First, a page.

Riots, breakups and a ghost in the attic: The track-by-track guide to Megadeth’s Rust In Peace

Megadeth in 1991
(Image credit: Mick Hutson/Redferns)

What’s the best thrash metal album of all time? While most people would probably answer with Metallica’s Master Of Puppets, or even Slayer’s Reign In Blood, it’s Rust In Peace that’s the true dark horse for the genre’s diehards.

On their seminal fourth album, Megadeth brought speed metal’s obsession with technicality and politics to its apex. Dave Mustaine and Marty Friedman trade callus-blistering guitar leads for much of the 41-minute run-time, yet the band also never skimp on the hooks and melodies needed for top-notch songs. This has resulted in such standouts as Holy Wars… The Punishment Due and Tornado Of Souls staying in metalheads’ regular rotation for upwards of 30 years.

Here’s everything you need to know about this incensed classic, broken down from track to track:

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Holy Wars… The Punishment Due

Famously, Holy Wars was inspired by that time Dave Mustaine incited a riot. Megadeth were playing a show in Ireland at the height of The Troubles and the singer/guitarist dedicated a cover of Anarchy In The UK to “the cause”, AKA the IRA. “Later, when I was alone, I wondered why the fuck I’d done that,” Dave later told Classic Rock. The middle section of the band’s signature song, The Punishment Due, pays tribute to Marvel Comics antihero The Punisher.

Hangar 18

Dave first came up with Hangar 18 in Panic: his short-lived first band. However, the song was also one of the last to be finished during the Rust In Peace sessions. The lyrics are based on a real hangar near Dayton, Ohio, which, according to a conspiracy theory, houses the wreckage from the 1947 Roswell UFO crash. “Nick Menza, our drummer, is way into this stuff,” Dave told MTV in 1991. “Maybe he’s just a little bit more gullible than I am!” 

Take No Prisoners

One of the album’s more meat-and-potatoes thrash songs, Take No Prisoners is a three-and-a-half-minute tirade against the American military. “I’ve been on the USS George Washington, which is an amazing aircraft carrier,” Dave told Consequence Of Sound in 2019. “To think that they’ve got 18-, 19-, 20-year-old guys driving these $100 million, and even sometimes close to billion-dollar, vessels… And you’re thinking, ‘God, this guy's not even old enough to buy a beer. Oh my gosh!’ So that’s kind of what that was.”

Five Magics

After Take No Prisoners’ white-knuckle thrash, Five Magics toys with pace. It darts from all-out speed to some psychedelic groove from Marty Friedman and bassist Dave Ellefson, then accelerates to full throttle again. The song is also one Megadeth’s very few to be based on a fiction book: the title and lyrics were both inspired by the 1980 Lyndon Hardy fantasy novel Master Of The Five Magics, about a young wizard who has to, well… master five magics and overthrow an evil overlord.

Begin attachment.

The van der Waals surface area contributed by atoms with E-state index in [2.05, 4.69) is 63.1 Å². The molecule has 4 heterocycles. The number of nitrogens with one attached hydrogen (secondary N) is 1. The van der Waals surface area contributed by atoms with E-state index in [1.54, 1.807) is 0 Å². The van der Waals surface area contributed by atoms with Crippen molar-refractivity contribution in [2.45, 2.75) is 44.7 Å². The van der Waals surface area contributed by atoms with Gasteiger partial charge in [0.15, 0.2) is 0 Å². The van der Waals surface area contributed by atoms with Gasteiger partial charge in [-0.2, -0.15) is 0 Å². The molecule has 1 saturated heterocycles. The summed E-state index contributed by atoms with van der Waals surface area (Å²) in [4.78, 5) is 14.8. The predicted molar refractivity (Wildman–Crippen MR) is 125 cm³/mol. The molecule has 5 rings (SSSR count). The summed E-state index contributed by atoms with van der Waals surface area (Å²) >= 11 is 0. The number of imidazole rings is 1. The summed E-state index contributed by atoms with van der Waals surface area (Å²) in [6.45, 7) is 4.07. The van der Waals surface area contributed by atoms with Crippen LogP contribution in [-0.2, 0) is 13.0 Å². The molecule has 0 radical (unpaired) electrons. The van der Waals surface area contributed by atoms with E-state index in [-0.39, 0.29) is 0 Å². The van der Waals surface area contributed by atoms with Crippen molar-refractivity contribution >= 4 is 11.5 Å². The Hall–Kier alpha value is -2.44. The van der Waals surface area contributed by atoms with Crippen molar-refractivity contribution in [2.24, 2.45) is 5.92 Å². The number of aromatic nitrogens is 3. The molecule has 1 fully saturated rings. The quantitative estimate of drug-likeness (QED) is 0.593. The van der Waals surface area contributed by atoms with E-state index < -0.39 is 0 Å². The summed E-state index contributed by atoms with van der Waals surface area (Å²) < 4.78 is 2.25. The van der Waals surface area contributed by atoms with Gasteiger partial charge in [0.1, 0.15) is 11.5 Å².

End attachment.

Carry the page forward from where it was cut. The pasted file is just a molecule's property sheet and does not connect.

Poison Was The Cure

One of Rust…’s slowest and fastest songs, Poison Was The Cure rises from a pensive Dave Ellefson bass section to unapologetically quick riffing. The three-minute ripper had been with Megadeth for a while, since 1986’s Peace Sells… But Who’s Buying?, but wasn’t ready until four years later. The lyrics reflect on Dave Mustaine’s heroin addiction and the dependence he had on the drug, despite its life-shattering damage: ‘Secure and safe in open arms / I should have known you’d crush me.’


Lucretia is commonly said to be about (and named after) a ghost that lived in Dave Mustaine’s attic. However, in a 2008 Q&A, MegaDave dismissed this. “Lucretia was a story I made up,” he said. “The name came from Lucrezia Borgia, who was supposed to have been a gipsy that was a magic woman.” The song is one of the most accessible on the album, opening with a jangling guitar melody before breaking down into a series of simple yet heavy chords.

Tornado Of Souls

Tornado Of Souls is the most personal moment on Rust…. Its lyrics tackle the end of Dave Mustaine’s relationship with his ex-fiancee, Diana: “Lyrical references aside, it was not a song about murder or death,” the musician said in his 2022 autobiography. “It was about the decay that comes with being stuck in a bad relationship.” The track’s also the album’s sleeper hit, its chorus and impressive pinch harmonics thrusting it into many ‘best Megadeth song’ rankings, despite it never being a single.

Dawn Patrol

A simplistic segue between the more maximalist Tornado… and Rust In Peace… Polaris, Dawn Patrol emphasises Dave Ellefson’s swaggering bass and Dave Mustaine’s spoken-word vocals. The lyrics narrate the horrors of a nuclear holocaust. According to Ellefson, Dawn Patrol was the last song added to Rust…, as Megadeth’s management thought the album was slightly too short: “Listening back to the album now, that tune became a nice break [from] the onslaught of the other songs,” he said in 2011.

Rust In Peace… Polaris

Following on from Dawn Patrol, Rust In Peace… Polaris again tackles the subject of nuclear annihilation – albeit with a more optimistic outlook. The lyrics predict that nuclear warheads, like the Polaris missile owned by the US Navy, will ultimately never be used and instead “rust in peace”. That line, and by extension the album’s title, came from a bumper sticker that Dave Mustaine once saw while driving in California: “May all your nuclear weapons rust in peace,” it read.

Matt Mills
Contributing Editor, Metal Hammer

Louder’s resident Gojira obsessive was still at uni when he joined the team in 2017. Since then, Matt’s become a regular in Prog and Metal Hammer, at his happiest when interviewing the most forward-thinking artists heavy music can muster. He’s got bylines in The Guardian, The Telegraph, NME, Guitar and many others, too. When he’s not writing, you’ll probably find him skydiving, scuba diving or coasteering.